Imagine that while you’re sleeping all of your problems are solved. When you wake up, what changes do you notice? (Consider emotional and behavioural changes and thought processes).
Once you’ve asked yourself this question, start writing your answers in a notebook or journal, if you have one. If you don’t have a journal, then consider getting one, as they can be extremely beneficial for mental health recovery.
If I asked myself this question, this would be what I’d write:
I’d wake up, and I’d be able to have a meaningful romantic relationship with someone where I could feel love, and which my body wouldn’t sabotage.
That would be my answer to the question because what I want from my treatment is the ability to be in a long-term romantic relationship. My borderline personality disorder causes me to struggle with relationships. And, for over a decade, I avoided being in a relationship. I was incapable of being in a relationship for longer than three months. I didn’t want to hurt the other person for no reason, so this was the best option all around, and I was always honest about that.
I feel love (lust) extremely intensely, but something will happen that will flip that into being extremely disgusted by them touching me. That flipped feeling stays like that until the moment I’m no longer in a relationship with them. I also have a problem with cheating, and I don’t want to be a cheater, which is another reason I avoided being in relationships. I just sort validation from the wrong places, because I could only get that validation from people who weren’t close to me.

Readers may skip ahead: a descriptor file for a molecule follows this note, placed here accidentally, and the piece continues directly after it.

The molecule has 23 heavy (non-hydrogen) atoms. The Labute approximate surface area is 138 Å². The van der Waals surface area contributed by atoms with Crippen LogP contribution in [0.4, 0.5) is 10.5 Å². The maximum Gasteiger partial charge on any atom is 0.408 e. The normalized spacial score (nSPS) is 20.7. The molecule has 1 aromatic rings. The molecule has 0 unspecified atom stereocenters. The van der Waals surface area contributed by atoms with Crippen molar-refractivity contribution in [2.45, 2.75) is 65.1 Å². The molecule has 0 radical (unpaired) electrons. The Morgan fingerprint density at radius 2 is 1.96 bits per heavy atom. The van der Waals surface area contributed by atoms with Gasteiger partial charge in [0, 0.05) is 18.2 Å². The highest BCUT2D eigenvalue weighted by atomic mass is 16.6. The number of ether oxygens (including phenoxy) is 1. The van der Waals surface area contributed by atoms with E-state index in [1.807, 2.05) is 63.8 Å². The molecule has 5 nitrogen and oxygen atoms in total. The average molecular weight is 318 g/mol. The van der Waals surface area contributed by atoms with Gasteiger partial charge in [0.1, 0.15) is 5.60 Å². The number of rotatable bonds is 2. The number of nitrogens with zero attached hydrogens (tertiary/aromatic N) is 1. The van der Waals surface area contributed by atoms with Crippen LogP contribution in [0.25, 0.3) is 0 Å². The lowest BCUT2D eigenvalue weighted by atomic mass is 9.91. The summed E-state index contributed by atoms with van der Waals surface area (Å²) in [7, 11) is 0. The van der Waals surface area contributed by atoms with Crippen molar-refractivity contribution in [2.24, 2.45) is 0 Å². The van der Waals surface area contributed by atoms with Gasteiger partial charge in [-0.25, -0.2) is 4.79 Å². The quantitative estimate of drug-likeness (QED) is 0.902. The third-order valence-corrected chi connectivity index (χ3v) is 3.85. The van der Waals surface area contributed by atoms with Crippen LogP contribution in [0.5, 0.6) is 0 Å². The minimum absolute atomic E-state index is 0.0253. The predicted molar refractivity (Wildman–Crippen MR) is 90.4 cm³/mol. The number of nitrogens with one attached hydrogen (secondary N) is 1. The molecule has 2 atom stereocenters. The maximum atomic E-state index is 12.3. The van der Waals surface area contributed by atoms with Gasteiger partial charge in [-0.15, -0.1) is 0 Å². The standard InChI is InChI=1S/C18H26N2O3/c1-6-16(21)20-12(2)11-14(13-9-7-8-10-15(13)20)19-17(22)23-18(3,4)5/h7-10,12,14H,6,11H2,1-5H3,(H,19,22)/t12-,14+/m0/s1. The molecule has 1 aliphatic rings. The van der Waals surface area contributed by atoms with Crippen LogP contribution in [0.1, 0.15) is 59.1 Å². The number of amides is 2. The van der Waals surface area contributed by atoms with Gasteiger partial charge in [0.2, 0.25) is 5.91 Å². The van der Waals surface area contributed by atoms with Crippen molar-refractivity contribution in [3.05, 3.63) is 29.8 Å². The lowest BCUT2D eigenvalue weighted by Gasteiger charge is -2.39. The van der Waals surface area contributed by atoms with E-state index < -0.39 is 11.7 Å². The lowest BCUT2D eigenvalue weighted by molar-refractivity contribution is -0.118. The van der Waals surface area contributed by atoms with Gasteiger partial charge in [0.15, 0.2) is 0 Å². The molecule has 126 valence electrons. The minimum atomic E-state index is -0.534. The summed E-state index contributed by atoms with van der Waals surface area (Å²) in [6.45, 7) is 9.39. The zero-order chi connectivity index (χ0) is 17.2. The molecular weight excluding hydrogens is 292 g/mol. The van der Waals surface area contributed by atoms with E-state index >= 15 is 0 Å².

Now that you have some therapy goals worked out, you can discuss them with your therapist. Your therapist will then help you flesh out what your therapy goals are and talk about what support you might benefit from. Remember, counselling is very much a two person effort, at least in my therapeutic approach.
You Don’t Need To Know Your Therapy Goals Ahead Of Time
Although this article is about helping you find your therapy goals ahead of time, you don’t have to. My partner has often asked me what they think they should work on before they start a fresh round of therapy. But that’s not for me to answer. Asking yourself the questions that I’ve outlined above can help you determine what you’d like to get from therapy. But as I said, you don’t have to have these goals figured out in advance.
In my years of volunteering and supporting clients with substance dependency and mental health issues, the majority likely don’t really know what they want from therapy. Which is ok. A therapist will work with you to find the difficulties and goals you might want to work on. Sure, it can help if you know this in advance, but it’s perfectly fine to be unsure or not know at all.
I’ve worked with many a client who were having sessions with me because they were struggling, but they didn’t know what they wanted from therapy. In situations like that, you talk and ask questions, building up the therapeutic relationship in the progress. During this process, certain things and patterns will emerge that can then be turned into goals.
Knowing your therapy goals can be helpful for many reasons. If you’re only accessing short-term therapy, which is often the first port of call in the NHS, you’ll only have eight to 12 sessions. Therefore, knowing what you want from the therapy can save valuable time. However, as I’ve already said, it’s also ok not to know. Your therapist will help you figure that out.
In the same way that you can ask yourself questions to determine your therapy goals, you can ask yourself questions about if the therapy is helping. But that’s a discussion for another article.
As always, leave your feedback in the comments section below. Also, please share your experiences of therapy and creating therapy goals in the comments section below as well. Don’t forget, if you want to stay up-to-date with my blog, then sign up for my newsletter below. Alternatively, get push notifications for new articles by clicking the red bell icon in the bottom right corner.
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Unwanted Life readers.